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Posted by on Jul 6, 2017 in Europe, Germany, International, Russia, United States | 0 comments

Trump causing G20 concern but is not isolated yet

Many in America and Europe may be disappointed if they prefer to see President Donald Trump isolated at the G-20 summit that opened in Hamburg today.

He is not isolated even on climate change and has begun to divide Europeans into factions with usual insouciance for being politically correct.

No country in the so far 28-nation European Union is for Trump but some are using him to snatch more power within EU affairs.

His visit to Poland before arriving in Hamburg raised some European eyebrows but he has now found a stalwart companion to argue on his behalf in EU meetings on key policy issues, including European defense and trade disputes.

Those were tasks often performed by Britain, which many in France, Germany, Spain and Italy, saw as a mouthpiece for American positions. Britain has lost utility because it will exit the EU in 2019 and has already lost influence with the key Western European countries.

In turn, the right-wing Polish government, seen by many as anti-democratic, hopes for more influence inside the EU if Trump continues to give it attention.

Poland has the potential to be a balancing power inside the EU because it has scored positive economic performance consistently for over 10 years, with growth rates of around four percent.

Trump’s exclusionist *Americans First” ideas are causing concern among G20 members but he is not alone in wanting to promote nationalism, constrain immigration and globalization, vigorously police borders, and destroy the Islamic State and its friends.

Large swathes of American media, legislators and people are baying for Russian blood for allegedly helping Trump to win the Presidency. But most G20 members, including Germany, France, India and China, favor his desire to talk directly to Vladimir Putin.

They do not see allegations of Russian interference in US and European elections as central to the G-20 relationship with Putin. They would prefer prime attention to Russia’s revisionist behavior in Europe, including annexure of Crimea and destabilization of East Ukraine, and its role in the Syrian war.

Germany’s Angela Merkel and France’s Emmanuel Macron are cautious about Trump’s overture to Poland partly because they expect to lead the post-Britain EU. But the prospect of Franco-German control is viewed warily by Poland, Hungary, Czech Republic, Greece, Portugal, Holland and the small Baltic and Balkan states.

Trump’s embrace of Poland and some east European members of EU will help them to stand up to Germany and France. Earlier, they used Britain as their champion.

Some of them are fence-sitters on climate change although none dared to break from the overall EU position approving the accord.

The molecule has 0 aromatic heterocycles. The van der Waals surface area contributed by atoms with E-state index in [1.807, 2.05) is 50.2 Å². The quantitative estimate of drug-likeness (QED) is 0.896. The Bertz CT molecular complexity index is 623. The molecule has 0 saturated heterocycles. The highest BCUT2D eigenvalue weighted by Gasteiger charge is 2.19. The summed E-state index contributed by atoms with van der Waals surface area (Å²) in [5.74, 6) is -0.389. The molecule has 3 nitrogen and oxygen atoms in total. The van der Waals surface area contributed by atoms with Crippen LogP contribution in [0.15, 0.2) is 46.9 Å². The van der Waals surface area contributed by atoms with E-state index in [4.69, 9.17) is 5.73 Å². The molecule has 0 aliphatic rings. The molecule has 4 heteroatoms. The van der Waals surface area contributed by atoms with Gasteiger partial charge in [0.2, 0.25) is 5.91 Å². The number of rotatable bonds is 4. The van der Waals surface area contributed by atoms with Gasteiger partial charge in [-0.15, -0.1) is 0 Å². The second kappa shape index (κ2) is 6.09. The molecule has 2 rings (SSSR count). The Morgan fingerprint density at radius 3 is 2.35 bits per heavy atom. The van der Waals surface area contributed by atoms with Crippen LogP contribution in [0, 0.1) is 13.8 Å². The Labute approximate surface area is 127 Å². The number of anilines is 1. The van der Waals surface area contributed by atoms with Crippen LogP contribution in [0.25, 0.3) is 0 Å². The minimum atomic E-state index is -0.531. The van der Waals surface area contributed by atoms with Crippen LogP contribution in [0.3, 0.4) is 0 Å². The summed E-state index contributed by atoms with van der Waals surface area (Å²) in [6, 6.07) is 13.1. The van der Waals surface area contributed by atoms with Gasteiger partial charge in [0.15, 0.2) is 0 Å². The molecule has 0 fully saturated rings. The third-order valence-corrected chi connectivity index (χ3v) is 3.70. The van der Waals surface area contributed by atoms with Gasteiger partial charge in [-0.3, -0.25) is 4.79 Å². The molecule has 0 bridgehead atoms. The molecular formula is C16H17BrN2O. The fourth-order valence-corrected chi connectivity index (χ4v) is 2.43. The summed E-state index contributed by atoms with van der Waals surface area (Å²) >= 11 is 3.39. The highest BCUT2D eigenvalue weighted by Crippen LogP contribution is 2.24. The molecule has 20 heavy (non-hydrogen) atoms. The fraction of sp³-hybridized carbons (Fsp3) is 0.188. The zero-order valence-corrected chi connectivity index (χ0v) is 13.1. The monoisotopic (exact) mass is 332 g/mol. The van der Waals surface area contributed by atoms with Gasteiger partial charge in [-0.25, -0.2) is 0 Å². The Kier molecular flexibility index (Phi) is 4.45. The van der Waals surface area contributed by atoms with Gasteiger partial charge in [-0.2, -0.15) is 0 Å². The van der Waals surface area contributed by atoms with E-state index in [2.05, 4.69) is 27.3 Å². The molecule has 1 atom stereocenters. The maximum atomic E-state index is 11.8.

India and China favor the climate accord because of the profound damage to citizens’ health caused by industrial pollution in major cities. But like some east Europeans, Delhi expects billions of dollars in subsidies from new climate change funds envisaged in the agreement.

China sees a more united global combat against climate change as offering new market opportunities for its technologies. Beijing is heavily subsidizing proprietary technologies for electric and gas-propelled vehicles, pollution-free solar energy, new generation batteries and less-pollution causing coal-based energy.

Xi Jinping hopes to become a new world leader in the fights against climate change, anti-globalism and trade protectionism because they are vital needs for China’s economic power.

He hopes to stand alongside Merkel as a champion for open markets and globalization even as Trump implements his agenda of building barriers as part of putting America first.

Like Europeans and others, including Russia and India, Xi solidly back Trump’s determination to utterly destroy the Islamic State and Al Qaeda affiliates.

But most G20 members are perplexed by Trump’s unconditional support of Saudi Arabia in its obsessive Cold War with Iran, including the surprising boycott of US ally Qatar by its other allies and friends — Saudi Arabia, United Arab Emirates, Bahrain and Egypt.

The dispute includes Turkey, a long-standing US ally in NATO, since the boycotters want complete removal of a small Turkish airbase in Qatar where a few hundred Turkish personnel are stationed.

China, Russia and India have said little so far but are alarmed by Saudi Arabia’s attempt to use coercion to become the supreme power requiring obedience of all Gulf kingdoms.

They fear potential destabilization in the Gulf, which is crucially important for oil and gas supplies to China, India and Asia. They do not see Iran as an existential enemy of Saudi Arabia and could turn against Trump’s Gulf diplomacy if his embrace of the Saudis starts to threaten their oil and gas lifelines.

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